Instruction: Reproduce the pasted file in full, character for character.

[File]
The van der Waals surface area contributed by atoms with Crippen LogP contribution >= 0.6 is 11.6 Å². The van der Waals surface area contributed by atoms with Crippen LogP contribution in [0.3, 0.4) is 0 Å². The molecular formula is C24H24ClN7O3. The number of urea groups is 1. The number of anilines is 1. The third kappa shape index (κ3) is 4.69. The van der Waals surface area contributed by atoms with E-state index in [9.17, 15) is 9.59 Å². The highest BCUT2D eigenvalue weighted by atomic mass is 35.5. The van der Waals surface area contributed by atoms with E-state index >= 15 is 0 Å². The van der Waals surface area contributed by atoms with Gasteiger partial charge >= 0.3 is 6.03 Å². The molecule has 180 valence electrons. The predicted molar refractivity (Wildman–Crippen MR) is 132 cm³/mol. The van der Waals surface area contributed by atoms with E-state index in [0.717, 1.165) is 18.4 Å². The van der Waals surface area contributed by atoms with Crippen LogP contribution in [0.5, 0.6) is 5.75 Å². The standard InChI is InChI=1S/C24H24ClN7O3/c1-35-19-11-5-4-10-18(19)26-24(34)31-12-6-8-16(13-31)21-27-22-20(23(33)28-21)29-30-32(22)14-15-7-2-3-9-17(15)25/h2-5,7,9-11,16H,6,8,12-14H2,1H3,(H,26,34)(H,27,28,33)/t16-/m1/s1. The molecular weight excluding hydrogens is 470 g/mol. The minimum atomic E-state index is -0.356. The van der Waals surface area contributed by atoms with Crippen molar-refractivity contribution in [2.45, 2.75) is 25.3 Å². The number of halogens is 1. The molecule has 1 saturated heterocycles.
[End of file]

The van der Waals surface area contributed by atoms with Crippen LogP contribution >= 0.6 is 11.6 Å². The van der Waals surface area contributed by atoms with Crippen LogP contribution in [0.3, 0.4) is 0 Å². The molecular formula is C24H24ClN7O3. The number of urea groups is 1. The number of anilines is 1. The third kappa shape index (κ3) is 4.69. The van der Waals surface area contributed by atoms with E-state index in [9.17, 15) is 9.59 Å². The highest BCUT2D eigenvalue weighted by atomic mass is 35.5. The van der Waals surface area contributed by atoms with E-state index >= 15 is 0 Å². The van der Waals surface area contributed by atoms with Gasteiger partial charge >= 0.3 is 6.03 Å². The molecule has 180 valence electrons. The predicted molar refractivity (Wildman–Crippen MR) is 132 cm³/mol. The van der Waals surface area contributed by atoms with E-state index in [0.717, 1.165) is 18.4 Å². The van der Waals surface area contributed by atoms with Crippen LogP contribution in [0.5, 0.6) is 5.75 Å². The standard InChI is InChI=1S/C24H24ClN7O3/c1-35-19-11-5-4-10-18(19)26-24(34)31-12-6-8-16(13-31)21-27-22-20(23(33)28-21)29-30-32(22)14-15-7-2-3-9-17(15)25/h2-5,7,9-11,16H,6,8,12-14H2,1H3,(H,26,34)(H,27,28,33)/t16-/m1/s1. The molecular weight excluding hydrogens is 470 g/mol. The minimum atomic E-state index is -0.356. The van der Waals surface area contributed by atoms with Crippen molar-refractivity contribution in [2.45, 2.75) is 25.3 Å². The number of halogens is 1. The molecule has 1 saturated heterocycles.